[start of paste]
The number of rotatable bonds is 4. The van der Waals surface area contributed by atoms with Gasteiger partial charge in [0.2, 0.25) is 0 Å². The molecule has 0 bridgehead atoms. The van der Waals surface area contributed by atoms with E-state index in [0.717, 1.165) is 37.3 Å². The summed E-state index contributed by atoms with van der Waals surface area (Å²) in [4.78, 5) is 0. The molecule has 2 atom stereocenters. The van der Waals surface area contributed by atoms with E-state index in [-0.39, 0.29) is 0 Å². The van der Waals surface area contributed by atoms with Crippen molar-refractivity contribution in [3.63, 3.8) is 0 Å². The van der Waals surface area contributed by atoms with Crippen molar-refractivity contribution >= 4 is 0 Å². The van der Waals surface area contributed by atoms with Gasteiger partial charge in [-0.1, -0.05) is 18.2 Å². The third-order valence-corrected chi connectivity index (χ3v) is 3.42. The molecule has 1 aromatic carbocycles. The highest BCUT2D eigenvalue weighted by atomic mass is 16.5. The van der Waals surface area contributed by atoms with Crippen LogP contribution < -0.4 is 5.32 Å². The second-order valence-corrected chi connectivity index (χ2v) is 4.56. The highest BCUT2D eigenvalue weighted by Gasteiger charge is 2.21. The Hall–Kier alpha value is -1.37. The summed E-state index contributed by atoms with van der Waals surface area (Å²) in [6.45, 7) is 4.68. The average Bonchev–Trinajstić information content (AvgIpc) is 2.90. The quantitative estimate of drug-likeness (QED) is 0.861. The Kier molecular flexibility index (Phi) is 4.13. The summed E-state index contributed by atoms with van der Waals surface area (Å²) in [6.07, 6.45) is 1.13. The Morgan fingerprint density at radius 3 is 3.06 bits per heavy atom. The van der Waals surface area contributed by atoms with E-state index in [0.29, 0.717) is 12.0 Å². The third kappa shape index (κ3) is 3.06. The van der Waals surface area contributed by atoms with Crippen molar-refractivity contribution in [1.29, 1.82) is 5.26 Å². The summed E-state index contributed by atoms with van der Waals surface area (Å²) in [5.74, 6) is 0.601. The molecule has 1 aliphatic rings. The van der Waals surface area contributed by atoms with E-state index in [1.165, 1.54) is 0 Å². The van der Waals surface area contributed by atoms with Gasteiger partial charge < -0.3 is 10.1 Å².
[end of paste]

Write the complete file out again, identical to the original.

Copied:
The number of rotatable bonds is 4. The van der Waals surface area contributed by atoms with Gasteiger partial charge in [0.2, 0.25) is 0 Å². The molecule has 0 bridgehead atoms. The van der Waals surface area contributed by atoms with E-state index in [0.717, 1.165) is 37.3 Å². The summed E-state index contributed by atoms with van der Waals surface area (Å²) in [4.78, 5) is 0. The molecule has 2 atom stereocenters. The van der Waals surface area contributed by atoms with E-state index in [-0.39, 0.29) is 0 Å². The van der Waals surface area contributed by atoms with Crippen molar-refractivity contribution in [3.63, 3.8) is 0 Å². The van der Waals surface area contributed by atoms with Crippen molar-refractivity contribution >= 4 is 0 Å². The van der Waals surface area contributed by atoms with Gasteiger partial charge in [-0.1, -0.05) is 18.2 Å². The third-order valence-corrected chi connectivity index (χ3v) is 3.42. The molecule has 1 aromatic carbocycles. The highest BCUT2D eigenvalue weighted by atomic mass is 16.5. The van der Waals surface area contributed by atoms with Crippen LogP contribution < -0.4 is 5.32 Å². The second-order valence-corrected chi connectivity index (χ2v) is 4.56. The highest BCUT2D eigenvalue weighted by Gasteiger charge is 2.21. The Hall–Kier alpha value is -1.37. The summed E-state index contributed by atoms with van der Waals surface area (Å²) in [6.45, 7) is 4.68. The average Bonchev–Trinajstić information content (AvgIpc) is 2.90. The quantitative estimate of drug-likeness (QED) is 0.861. The Kier molecular flexibility index (Phi) is 4.13. The summed E-state index contributed by atoms with van der Waals surface area (Å²) in [6.07, 6.45) is 1.13. The Morgan fingerprint density at radius 3 is 3.06 bits per heavy atom. The van der Waals surface area contributed by atoms with E-state index in [0.29, 0.717) is 12.0 Å². The third kappa shape index (κ3) is 3.06. The van der Waals surface area contributed by atoms with Crippen molar-refractivity contribution in [1.29, 1.82) is 5.26 Å². The summed E-state index contributed by atoms with van der Waals surface area (Å²) in [5.74, 6) is 0.601. The molecule has 1 aliphatic rings. The van der Waals surface area contributed by atoms with E-state index in [1.165, 1.54) is 0 Å². The van der Waals surface area contributed by atoms with Gasteiger partial charge < -0.3 is 10.1 Å².